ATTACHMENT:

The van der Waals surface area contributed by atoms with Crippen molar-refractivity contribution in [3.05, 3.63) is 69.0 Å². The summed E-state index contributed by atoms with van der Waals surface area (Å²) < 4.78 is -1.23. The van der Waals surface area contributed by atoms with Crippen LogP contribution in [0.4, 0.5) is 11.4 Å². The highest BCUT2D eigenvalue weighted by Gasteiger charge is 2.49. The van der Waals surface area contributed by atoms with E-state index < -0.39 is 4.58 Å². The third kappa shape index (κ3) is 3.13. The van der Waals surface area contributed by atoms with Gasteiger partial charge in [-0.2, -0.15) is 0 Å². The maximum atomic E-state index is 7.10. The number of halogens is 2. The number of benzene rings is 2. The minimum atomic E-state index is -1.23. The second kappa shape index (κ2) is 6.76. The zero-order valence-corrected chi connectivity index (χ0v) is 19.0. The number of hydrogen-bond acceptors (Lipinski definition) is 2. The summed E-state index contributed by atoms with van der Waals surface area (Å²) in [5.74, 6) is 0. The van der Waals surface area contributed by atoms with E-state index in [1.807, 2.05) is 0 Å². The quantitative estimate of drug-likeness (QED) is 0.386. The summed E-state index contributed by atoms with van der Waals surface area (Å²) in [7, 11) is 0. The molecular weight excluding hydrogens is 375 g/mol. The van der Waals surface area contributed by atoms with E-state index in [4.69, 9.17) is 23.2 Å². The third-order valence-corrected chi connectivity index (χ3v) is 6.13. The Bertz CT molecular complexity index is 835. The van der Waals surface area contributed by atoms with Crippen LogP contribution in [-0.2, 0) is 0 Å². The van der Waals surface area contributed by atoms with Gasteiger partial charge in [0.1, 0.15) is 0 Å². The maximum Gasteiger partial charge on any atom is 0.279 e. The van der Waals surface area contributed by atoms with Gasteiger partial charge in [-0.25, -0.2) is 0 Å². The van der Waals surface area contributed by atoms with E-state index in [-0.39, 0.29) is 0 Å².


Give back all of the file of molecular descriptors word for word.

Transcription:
The van der Waals surface area contributed by atoms with Crippen molar-refractivity contribution in [3.05, 3.63) is 69.0 Å². The summed E-state index contributed by atoms with van der Waals surface area (Å²) < 4.78 is -1.23. The van der Waals surface area contributed by atoms with Crippen LogP contribution in [0.4, 0.5) is 11.4 Å². The highest BCUT2D eigenvalue weighted by Gasteiger charge is 2.49. The van der Waals surface area contributed by atoms with E-state index < -0.39 is 4.58 Å². The third kappa shape index (κ3) is 3.13. The van der Waals surface area contributed by atoms with Gasteiger partial charge in [-0.2, -0.15) is 0 Å². The maximum atomic E-state index is 7.10. The number of halogens is 2. The number of benzene rings is 2. The minimum atomic E-state index is -1.23. The second kappa shape index (κ2) is 6.76. The zero-order valence-corrected chi connectivity index (χ0v) is 19.0. The number of hydrogen-bond acceptors (Lipinski definition) is 2. The summed E-state index contributed by atoms with van der Waals surface area (Å²) in [5.74, 6) is 0. The van der Waals surface area contributed by atoms with E-state index in [1.807, 2.05) is 0 Å². The quantitative estimate of drug-likeness (QED) is 0.386. The summed E-state index contributed by atoms with van der Waals surface area (Å²) in [7, 11) is 0. The molecular weight excluding hydrogens is 375 g/mol. The van der Waals surface area contributed by atoms with E-state index in [4.69, 9.17) is 23.2 Å². The third-order valence-corrected chi connectivity index (χ3v) is 6.13. The Bertz CT molecular complexity index is 835. The van der Waals surface area contributed by atoms with Crippen LogP contribution in [-0.2, 0) is 0 Å². The van der Waals surface area contributed by atoms with Gasteiger partial charge in [0.1, 0.15) is 0 Å². The maximum Gasteiger partial charge on any atom is 0.279 e. The van der Waals surface area contributed by atoms with Gasteiger partial charge in [-0.25, -0.2) is 0 Å². The van der Waals surface area contributed by atoms with E-state index in [-0.39, 0.29) is 0 Å².